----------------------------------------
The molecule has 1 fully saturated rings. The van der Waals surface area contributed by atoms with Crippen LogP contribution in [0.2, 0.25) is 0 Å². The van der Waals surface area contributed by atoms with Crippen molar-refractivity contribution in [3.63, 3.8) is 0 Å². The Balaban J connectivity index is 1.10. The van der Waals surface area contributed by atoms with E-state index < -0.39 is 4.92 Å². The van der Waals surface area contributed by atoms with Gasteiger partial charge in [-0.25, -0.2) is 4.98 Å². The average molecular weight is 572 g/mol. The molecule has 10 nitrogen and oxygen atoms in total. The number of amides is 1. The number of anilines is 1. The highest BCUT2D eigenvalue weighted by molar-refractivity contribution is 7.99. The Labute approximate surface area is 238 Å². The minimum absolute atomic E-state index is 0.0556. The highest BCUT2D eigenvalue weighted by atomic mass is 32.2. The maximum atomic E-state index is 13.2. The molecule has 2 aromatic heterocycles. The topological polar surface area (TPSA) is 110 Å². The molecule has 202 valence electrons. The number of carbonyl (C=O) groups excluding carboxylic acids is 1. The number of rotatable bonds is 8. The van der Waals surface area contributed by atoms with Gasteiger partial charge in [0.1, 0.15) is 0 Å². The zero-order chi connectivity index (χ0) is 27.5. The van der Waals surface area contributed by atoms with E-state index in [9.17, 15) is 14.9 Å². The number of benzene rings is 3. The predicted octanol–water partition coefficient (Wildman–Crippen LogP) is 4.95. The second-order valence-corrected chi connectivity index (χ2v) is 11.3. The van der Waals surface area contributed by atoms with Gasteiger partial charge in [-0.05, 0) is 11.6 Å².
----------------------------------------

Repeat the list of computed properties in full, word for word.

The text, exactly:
The molecule has 1 fully saturated rings. The van der Waals surface area contributed by atoms with Crippen LogP contribution in [0.2, 0.25) is 0 Å². The van der Waals surface area contributed by atoms with Crippen molar-refractivity contribution in [3.63, 3.8) is 0 Å². The Balaban J connectivity index is 1.10. The van der Waals surface area contributed by atoms with E-state index < -0.39 is 4.92 Å². The van der Waals surface area contributed by atoms with Gasteiger partial charge in [-0.25, -0.2) is 4.98 Å². The average molecular weight is 572 g/mol. The molecule has 10 nitrogen and oxygen atoms in total. The number of amides is 1. The number of anilines is 1. The highest BCUT2D eigenvalue weighted by molar-refractivity contribution is 7.99. The Labute approximate surface area is 238 Å². The minimum absolute atomic E-state index is 0.0556. The highest BCUT2D eigenvalue weighted by atomic mass is 32.2. The maximum atomic E-state index is 13.2. The molecule has 2 aromatic heterocycles. The topological polar surface area (TPSA) is 110 Å². The molecule has 202 valence electrons. The number of carbonyl (C=O) groups excluding carboxylic acids is 1. The number of rotatable bonds is 8. The van der Waals surface area contributed by atoms with Gasteiger partial charge in [0.1, 0.15) is 0 Å². The zero-order chi connectivity index (χ0) is 27.5. The van der Waals surface area contributed by atoms with E-state index in [9.17, 15) is 14.9 Å². The number of benzene rings is 3. The predicted octanol–water partition coefficient (Wildman–Crippen LogP) is 4.95. The second-order valence-corrected chi connectivity index (χ2v) is 11.3. The van der Waals surface area contributed by atoms with Gasteiger partial charge in [-0.05, 0) is 11.6 Å².